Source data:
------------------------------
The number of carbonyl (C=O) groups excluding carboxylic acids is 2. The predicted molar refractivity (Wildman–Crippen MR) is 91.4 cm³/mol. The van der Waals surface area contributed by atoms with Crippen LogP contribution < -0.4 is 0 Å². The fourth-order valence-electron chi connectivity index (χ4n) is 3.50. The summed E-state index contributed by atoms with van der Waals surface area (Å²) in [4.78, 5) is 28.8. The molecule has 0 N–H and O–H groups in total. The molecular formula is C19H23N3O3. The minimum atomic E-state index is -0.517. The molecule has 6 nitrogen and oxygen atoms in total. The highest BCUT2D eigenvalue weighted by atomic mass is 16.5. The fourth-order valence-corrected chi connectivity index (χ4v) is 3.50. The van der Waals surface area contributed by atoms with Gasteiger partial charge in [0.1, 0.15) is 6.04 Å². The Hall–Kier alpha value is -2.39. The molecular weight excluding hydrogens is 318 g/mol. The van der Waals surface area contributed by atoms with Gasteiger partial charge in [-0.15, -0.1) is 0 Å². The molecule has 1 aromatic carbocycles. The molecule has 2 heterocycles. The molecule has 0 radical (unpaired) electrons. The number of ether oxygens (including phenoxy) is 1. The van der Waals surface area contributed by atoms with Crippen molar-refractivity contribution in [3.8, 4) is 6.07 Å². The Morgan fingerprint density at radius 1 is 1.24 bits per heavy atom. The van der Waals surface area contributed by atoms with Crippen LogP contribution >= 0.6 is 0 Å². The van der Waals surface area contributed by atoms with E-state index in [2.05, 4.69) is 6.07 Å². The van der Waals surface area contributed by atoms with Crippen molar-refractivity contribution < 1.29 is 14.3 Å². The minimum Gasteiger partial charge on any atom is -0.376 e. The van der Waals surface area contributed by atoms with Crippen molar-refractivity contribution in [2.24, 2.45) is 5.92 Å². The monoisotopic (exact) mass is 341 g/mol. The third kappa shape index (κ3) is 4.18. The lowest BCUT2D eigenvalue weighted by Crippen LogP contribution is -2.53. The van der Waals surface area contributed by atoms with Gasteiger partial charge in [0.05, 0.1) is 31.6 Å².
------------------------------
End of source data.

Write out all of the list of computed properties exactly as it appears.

The number of carbonyl (C=O) groups excluding carboxylic acids is 2. The predicted molar refractivity (Wildman–Crippen MR) is 91.4 cm³/mol. The van der Waals surface area contributed by atoms with Crippen LogP contribution < -0.4 is 0 Å². The fourth-order valence-electron chi connectivity index (χ4n) is 3.50. The summed E-state index contributed by atoms with van der Waals surface area (Å²) in [4.78, 5) is 28.8. The molecule has 0 N–H and O–H groups in total. The molecular formula is C19H23N3O3. The minimum atomic E-state index is -0.517. The molecule has 6 nitrogen and oxygen atoms in total. The highest BCUT2D eigenvalue weighted by atomic mass is 16.5. The fourth-order valence-corrected chi connectivity index (χ4v) is 3.50. The van der Waals surface area contributed by atoms with Gasteiger partial charge in [0.1, 0.15) is 6.04 Å². The Hall–Kier alpha value is -2.39. The molecular weight excluding hydrogens is 318 g/mol. The van der Waals surface area contributed by atoms with Gasteiger partial charge in [-0.15, -0.1) is 0 Å². The molecule has 1 aromatic carbocycles. The molecule has 2 heterocycles. The molecule has 0 radical (unpaired) electrons. The number of ether oxygens (including phenoxy) is 1. The van der Waals surface area contributed by atoms with Crippen molar-refractivity contribution in [3.8, 4) is 6.07 Å². The Morgan fingerprint density at radius 1 is 1.24 bits per heavy atom. The van der Waals surface area contributed by atoms with Crippen LogP contribution >= 0.6 is 0 Å². The van der Waals surface area contributed by atoms with E-state index in [2.05, 4.69) is 6.07 Å². The van der Waals surface area contributed by atoms with Crippen molar-refractivity contribution < 1.29 is 14.3 Å². The minimum Gasteiger partial charge on any atom is -0.376 e. The van der Waals surface area contributed by atoms with Crippen molar-refractivity contribution in [2.24, 2.45) is 5.92 Å². The monoisotopic (exact) mass is 341 g/mol. The third kappa shape index (κ3) is 4.18. The lowest BCUT2D eigenvalue weighted by Crippen LogP contribution is -2.53. The van der Waals surface area contributed by atoms with Gasteiger partial charge in [0.05, 0.1) is 31.6 Å².